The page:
Patrick Cowley – One Hot Afternoon (1982)

Dark Entries and Honey Soundsystem Records have teamed up once more to release the final volume of gay porn soundtracks by San Francisco-based musician and producer, Patrick Cowley. One of the most revolutionary and influential figures in the canon of disco, Cowley created his own brand of Hi-NRG dance music, “The San Francisco Sound.” Born in Buffalo, NY on October 19, 1950, Patrick moved to San Francisco in 1971 to study at the City College of San Francisco. He founded the Electronic Music Lab at the school, where he would make experimental soundtracks by blending various types of music and adapting them to the synthesizer.

By the mid-70’s, Patrick’s synthesis techniques landed him a job composing and producing songs for disco superstar Sylvester, including hits like “You Make Me Feel (Mighty Real)”, “Dance Disco Heat” and “Stars.” This helped Patrick obtain more work as a remixer and producer. His 18-minute long remix of Donna Summer’s “I Feel Love” and his production work with edgy New Wave band Indoor Life were both of particular note. By 1981, Patrick had released a string of dance 12″ singles, like “Menergy” and “Megatron Man”. He also had founded Megatone Records, the label upon which he released his debut album, “Menergy”. Around this time Patrick was hospitalized and diagnosed with an unknown illness: that which would later be called AIDS. Throughout 1982, he recorded two more Hi-NRG hits, “Do You Wanna Funk” for Sylvester, and “Right On Target” for Paul Parker, as well as a second solo album “Mind Warp”. On November 12, 1982, he passed away.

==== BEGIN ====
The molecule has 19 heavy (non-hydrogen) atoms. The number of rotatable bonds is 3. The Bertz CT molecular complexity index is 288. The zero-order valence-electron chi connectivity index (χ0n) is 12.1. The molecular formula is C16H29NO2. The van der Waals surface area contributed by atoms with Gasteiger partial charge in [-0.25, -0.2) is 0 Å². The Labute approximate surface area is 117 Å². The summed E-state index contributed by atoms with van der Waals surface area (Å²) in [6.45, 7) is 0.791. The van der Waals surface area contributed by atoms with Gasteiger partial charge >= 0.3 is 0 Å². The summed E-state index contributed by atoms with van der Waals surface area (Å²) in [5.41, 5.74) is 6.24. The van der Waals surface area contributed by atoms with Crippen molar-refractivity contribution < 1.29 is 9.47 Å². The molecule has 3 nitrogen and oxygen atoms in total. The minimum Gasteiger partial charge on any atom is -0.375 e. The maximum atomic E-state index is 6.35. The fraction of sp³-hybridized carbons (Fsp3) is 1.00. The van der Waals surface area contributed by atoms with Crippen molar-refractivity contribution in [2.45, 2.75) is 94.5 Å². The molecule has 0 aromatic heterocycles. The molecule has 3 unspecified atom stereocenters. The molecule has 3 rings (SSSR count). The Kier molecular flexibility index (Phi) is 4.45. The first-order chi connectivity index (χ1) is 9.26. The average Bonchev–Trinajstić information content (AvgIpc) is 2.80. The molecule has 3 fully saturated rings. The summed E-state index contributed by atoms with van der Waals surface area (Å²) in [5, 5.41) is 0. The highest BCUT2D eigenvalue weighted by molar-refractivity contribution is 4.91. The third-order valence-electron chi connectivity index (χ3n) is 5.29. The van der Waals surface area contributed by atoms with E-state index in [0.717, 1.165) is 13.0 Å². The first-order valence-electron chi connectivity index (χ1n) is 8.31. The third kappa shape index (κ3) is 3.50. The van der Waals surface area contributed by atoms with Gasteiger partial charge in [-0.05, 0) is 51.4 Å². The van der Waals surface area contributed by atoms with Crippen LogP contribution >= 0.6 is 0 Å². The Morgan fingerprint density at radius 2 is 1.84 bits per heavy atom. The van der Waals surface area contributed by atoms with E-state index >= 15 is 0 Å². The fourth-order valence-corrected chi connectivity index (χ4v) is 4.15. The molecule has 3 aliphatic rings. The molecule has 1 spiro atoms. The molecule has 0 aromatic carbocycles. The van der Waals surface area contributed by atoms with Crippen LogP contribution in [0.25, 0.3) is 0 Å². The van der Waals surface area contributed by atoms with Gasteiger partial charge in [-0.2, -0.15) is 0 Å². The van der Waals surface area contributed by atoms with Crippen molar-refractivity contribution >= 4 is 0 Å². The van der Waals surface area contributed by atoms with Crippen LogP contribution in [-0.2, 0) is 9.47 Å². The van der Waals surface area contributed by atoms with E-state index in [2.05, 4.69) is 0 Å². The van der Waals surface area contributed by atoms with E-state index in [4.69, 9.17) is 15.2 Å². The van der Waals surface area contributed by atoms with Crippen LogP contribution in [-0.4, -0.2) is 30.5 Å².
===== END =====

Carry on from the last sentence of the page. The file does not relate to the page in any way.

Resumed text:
In 1979 Patrick was contacted by John Coletti, owner of famed gay porn company Fox Studio in Los Angeles. Patrick jumped on this offer and sent reels of his college compositions from the 70s to John in LA. Coletti then used a variable speed oscillator to adjust the pitch and speed of Patrick’s songs in-sync with the film scenes. The result was the VHS collections “Muscle Up” and “School Daze” released in 1979 and 1980. “Afternooners” is the third collection of Cowley’s instrumental songs, recorded in May 1982. These recordings were culled from two 23-minute reels in the Fox Studio vaults. All songs were originally untitled, so we’ve used the titles from Fox Studio’s 8mm film loops. This compilation also includes three bonus tracks found in the archives of fellow Megatone Records recording artist Paul Parker and the attic of teenage friend Lily Bartels. Influenced by Tomita, Wendy Carlos, and Giorgio Moroder, Patrick crafted a singular sound from his collection of synthesizers, percussion, modified guitars, and hand-built equipment. The listener enters a world of forbidden vices, evocative of Patrick’s time spent in the bathhouses of San Francisco. The songs on “Afternooners” reflect the advances of the equipment available at the onset of the 1980s. Cowley’s unadulterated electronic forms are stripped down and dubbed up. Lush electronic percussion, soaring synthesizer riffs and low slung funk grooves comingle on these magnificent soundscapes.